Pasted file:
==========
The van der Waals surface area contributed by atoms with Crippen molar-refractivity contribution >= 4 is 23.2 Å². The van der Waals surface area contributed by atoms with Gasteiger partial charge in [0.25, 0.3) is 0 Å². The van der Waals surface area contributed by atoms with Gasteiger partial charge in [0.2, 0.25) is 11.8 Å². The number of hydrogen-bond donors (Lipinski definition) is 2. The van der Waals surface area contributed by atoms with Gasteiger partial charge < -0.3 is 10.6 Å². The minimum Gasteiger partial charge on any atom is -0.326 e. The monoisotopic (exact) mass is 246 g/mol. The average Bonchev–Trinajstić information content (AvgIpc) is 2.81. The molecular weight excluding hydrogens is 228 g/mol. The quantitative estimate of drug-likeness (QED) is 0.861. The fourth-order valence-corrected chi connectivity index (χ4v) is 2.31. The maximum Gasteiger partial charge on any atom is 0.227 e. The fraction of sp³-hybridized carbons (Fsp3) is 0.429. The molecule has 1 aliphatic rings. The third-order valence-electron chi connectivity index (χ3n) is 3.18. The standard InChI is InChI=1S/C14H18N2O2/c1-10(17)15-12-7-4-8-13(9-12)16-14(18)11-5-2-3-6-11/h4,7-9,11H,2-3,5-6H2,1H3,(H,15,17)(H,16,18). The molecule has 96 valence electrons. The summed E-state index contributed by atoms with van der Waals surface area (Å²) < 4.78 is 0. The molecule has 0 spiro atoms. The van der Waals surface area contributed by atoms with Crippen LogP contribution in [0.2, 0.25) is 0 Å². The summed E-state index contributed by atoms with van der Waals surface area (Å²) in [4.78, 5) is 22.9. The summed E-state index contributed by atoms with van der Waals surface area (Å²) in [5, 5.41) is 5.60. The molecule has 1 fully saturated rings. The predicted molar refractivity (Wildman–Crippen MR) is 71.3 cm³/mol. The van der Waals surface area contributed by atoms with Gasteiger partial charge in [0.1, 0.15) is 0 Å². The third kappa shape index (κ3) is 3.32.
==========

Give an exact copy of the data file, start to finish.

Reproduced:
The van der Waals surface area contributed by atoms with Crippen molar-refractivity contribution >= 4 is 23.2 Å². The van der Waals surface area contributed by atoms with Gasteiger partial charge in [0.25, 0.3) is 0 Å². The van der Waals surface area contributed by atoms with Gasteiger partial charge in [0.2, 0.25) is 11.8 Å². The number of hydrogen-bond donors (Lipinski definition) is 2. The van der Waals surface area contributed by atoms with Gasteiger partial charge < -0.3 is 10.6 Å². The minimum Gasteiger partial charge on any atom is -0.326 e. The monoisotopic (exact) mass is 246 g/mol. The average Bonchev–Trinajstić information content (AvgIpc) is 2.81. The molecular weight excluding hydrogens is 228 g/mol. The quantitative estimate of drug-likeness (QED) is 0.861. The fourth-order valence-corrected chi connectivity index (χ4v) is 2.31. The maximum Gasteiger partial charge on any atom is 0.227 e. The fraction of sp³-hybridized carbons (Fsp3) is 0.429. The molecule has 1 aliphatic rings. The third-order valence-electron chi connectivity index (χ3n) is 3.18. The standard InChI is InChI=1S/C14H18N2O2/c1-10(17)15-12-7-4-8-13(9-12)16-14(18)11-5-2-3-6-11/h4,7-9,11H,2-3,5-6H2,1H3,(H,15,17)(H,16,18). The molecule has 96 valence electrons. The summed E-state index contributed by atoms with van der Waals surface area (Å²) < 4.78 is 0. The molecule has 0 spiro atoms. The van der Waals surface area contributed by atoms with Crippen LogP contribution in [0.2, 0.25) is 0 Å². The summed E-state index contributed by atoms with van der Waals surface area (Å²) in [4.78, 5) is 22.9. The summed E-state index contributed by atoms with van der Waals surface area (Å²) in [5, 5.41) is 5.60. The molecule has 1 fully saturated rings. The predicted molar refractivity (Wildman–Crippen MR) is 71.3 cm³/mol. The van der Waals surface area contributed by atoms with Gasteiger partial charge in [0.1, 0.15) is 0 Å². The third kappa shape index (κ3) is 3.32.